Saturday, July 2, 2016

An asymmetric week

The June 6 - June 12 week started with Codeforces Round 356 on Wednesday evening (problems, results, top 5 on the left, my screencast, analysis). It turned out to be impossible to solve all five problems in time, and thus the winning strategy involved skipping one of the easier problems to spare time for the hardest one.

Here is the problem I skipped: you are given a 500x500 grid where each cell is either black or white. You're given a number k, and are allowed to paint any kxk subgrid black (but only do that once). What's the size of the largest 4-connected black area you can get?

TopCoder SRM 692 took place very early on Friday (problems, results, top 5 on the left). In line with the current TopCoder tradition, just two people have managed to solve all three problems - congratulations Kriii and rng_58! Amusingly, all 3 top finishers were in one room, setting the stage for some challenge phase racing, but it didn't happen as the gaps were probably too big.

Yandex.Algorithm 2016 Round 2 on Friday was the second chance to score points towards qualifying for the top 25, which for most practical purposes is achieved by placing in the top 8 in one of the three rounds (problems requiring Yandex login, results, top 5 on the left, my screencast, analysis). Just like last week, the winning strategy turned out to be submitting everything in the open and racing to solve all problems, although one could place in the top 8 with any strategy. Congratulations to apiad on the victory!

The hardest problem in this round was quite beautiful geometry: you are given a convex polygon with 100000 sides. For each point strictly within the polygon we can define its asymmetry value: the maximum ratio of the two segments between this point and the boundary of the polygon along any line. For example, if that point is the center of symmetry of the polygon, its asymmetry value is 1. What is the smallest asymmetry value over all points inside the given polygon?

On Saturday Google Code Jam 2016 Online Round 3 started another big Code Jam weekend (problems, results, top 5 on the left, analysis). The competition was tough as only the top 25 would qualify for the onside round in New York. The right strategy turned out to involve skipping the large input of problem C, which was a tricky graph problem, and solving the purely mathematical problem D instead. Congratulations to xyz111 for the convincing victory that put all strategy considerations aside!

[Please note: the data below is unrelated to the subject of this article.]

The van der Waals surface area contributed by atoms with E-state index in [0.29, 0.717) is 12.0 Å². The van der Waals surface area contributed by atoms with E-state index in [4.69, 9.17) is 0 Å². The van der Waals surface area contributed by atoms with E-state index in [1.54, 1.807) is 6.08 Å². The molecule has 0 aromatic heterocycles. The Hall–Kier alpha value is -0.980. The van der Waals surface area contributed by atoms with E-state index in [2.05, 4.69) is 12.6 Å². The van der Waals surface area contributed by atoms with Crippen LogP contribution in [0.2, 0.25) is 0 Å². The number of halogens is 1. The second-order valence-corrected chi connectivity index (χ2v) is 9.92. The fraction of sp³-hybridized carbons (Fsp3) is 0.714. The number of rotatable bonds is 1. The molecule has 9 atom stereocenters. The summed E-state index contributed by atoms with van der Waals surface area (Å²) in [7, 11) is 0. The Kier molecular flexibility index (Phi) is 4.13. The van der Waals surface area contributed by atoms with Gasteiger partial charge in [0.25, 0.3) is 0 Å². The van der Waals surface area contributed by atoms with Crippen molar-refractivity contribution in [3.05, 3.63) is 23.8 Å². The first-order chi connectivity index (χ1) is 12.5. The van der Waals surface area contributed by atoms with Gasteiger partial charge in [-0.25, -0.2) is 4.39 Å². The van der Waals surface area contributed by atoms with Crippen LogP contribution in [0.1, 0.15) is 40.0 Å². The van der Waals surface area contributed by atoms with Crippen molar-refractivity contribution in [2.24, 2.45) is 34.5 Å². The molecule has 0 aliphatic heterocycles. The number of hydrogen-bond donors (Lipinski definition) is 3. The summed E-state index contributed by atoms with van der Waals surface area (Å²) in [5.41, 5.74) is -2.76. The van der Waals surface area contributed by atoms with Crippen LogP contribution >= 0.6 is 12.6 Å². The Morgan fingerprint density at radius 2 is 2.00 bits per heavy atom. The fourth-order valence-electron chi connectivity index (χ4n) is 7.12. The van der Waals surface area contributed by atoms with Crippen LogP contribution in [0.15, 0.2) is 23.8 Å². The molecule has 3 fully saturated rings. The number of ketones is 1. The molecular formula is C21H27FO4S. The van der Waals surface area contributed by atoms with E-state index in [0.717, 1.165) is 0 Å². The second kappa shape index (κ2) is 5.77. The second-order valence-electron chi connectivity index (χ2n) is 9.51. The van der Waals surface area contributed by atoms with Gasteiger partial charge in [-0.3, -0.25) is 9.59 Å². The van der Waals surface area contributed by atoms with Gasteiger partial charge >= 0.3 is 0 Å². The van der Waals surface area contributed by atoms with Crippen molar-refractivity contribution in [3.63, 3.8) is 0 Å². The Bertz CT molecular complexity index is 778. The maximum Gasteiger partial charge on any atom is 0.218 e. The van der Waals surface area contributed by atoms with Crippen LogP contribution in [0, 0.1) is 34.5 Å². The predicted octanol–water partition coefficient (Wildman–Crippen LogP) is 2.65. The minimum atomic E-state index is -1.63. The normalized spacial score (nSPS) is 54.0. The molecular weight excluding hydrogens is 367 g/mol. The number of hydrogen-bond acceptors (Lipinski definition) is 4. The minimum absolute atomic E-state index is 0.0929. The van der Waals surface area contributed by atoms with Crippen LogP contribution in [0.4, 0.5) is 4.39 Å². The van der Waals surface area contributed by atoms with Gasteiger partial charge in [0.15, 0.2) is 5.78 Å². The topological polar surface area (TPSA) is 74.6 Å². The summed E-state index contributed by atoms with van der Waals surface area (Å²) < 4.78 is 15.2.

I was the author of problem B in this round, which went like this: you are given a rooted forest with at most 100 vertices, and consider all valid permutations of its vertices. A permutation of vertices is valid if every non-root vertex comes after its parent. Additionally, each vertex is assigned a letter, so each permutation induces a string when we write all those letters in the order of the permutation. Which fraction of valid permutations induce a string that contains the given substring? Your answer doesn't need to be very precise: an error of 0.03 is allowed.

Finally, Google Distributed Code Jam 2016 Online Round 2 wrapped up this busy week on Sunday (problems, results, top 5 on the left, analysis). The results were once again much more optimistic than last year's, suggesting that the contestants have mastered the new format. Congratulations to eatmore on the victory, and to everybody who qualified for the onsite round - looking forward to seeing you all in New York!

In the last week's summary I've described a hard TopCoder problem: you're given a 50x50 integer matrix with all values between 1 and 61. We pick two (possibly intersecting or even coinciding) submatrices uniformly at random. We find X - the least common multiple of all numbers in those two submatrices combined. Now we find the number Y - the smallest possible integer that does not divide X. What's the expected value of Y?

Since the matrix is just 50x50, we can solve the problem quite easily if only one submatrix is considered: we can just iterate over all possible submatrices and find the value of X and then Y for each of them. We can also notice that the answer is always a power of a prime, and can't exceed 64 (since 64 does not divide the least common multiple of all numbers between 1 and 61).

How do we go from one submatrix to two submatrices? This is where some advanced algorithms come into play. First, instead of finding the Y for each submatrix, let's find the number of submatrices which have each value of X. The number of possible lcms of some subset of values between 1 and 61 isn't very big. Using that information we can "sum over all divisors": find the number of submatrices with the value of X dividing each interesting value. Having done that, making a jump from one submatrix to two submatrices is super easy: the number of ways to pick two submatrices such that their values of X both divide the given value is just the square of such number for one submatrix. And finally, we need to undo the sum over all divisors step: knowing the number of pairs of submatrices with lcm that divides the given value, we compute the number of pairs with lcm that's equal to the given value. Now we just need to find the value of Y corresponding to each possible value of X.

How do we transition to sum over all divisors and back? This is done via dynamic programming, similar to the approaches described in my April post and in this recent Codeforces discussion. The tricky part here is that we don't operate on bitmasks, but rather on sequences of prime powers, which have more than two possible values for smaller primes. But the logic stays exactly the same: iterate over the prime first, and then over the number.

Thanks for reading, and check back soon for more!

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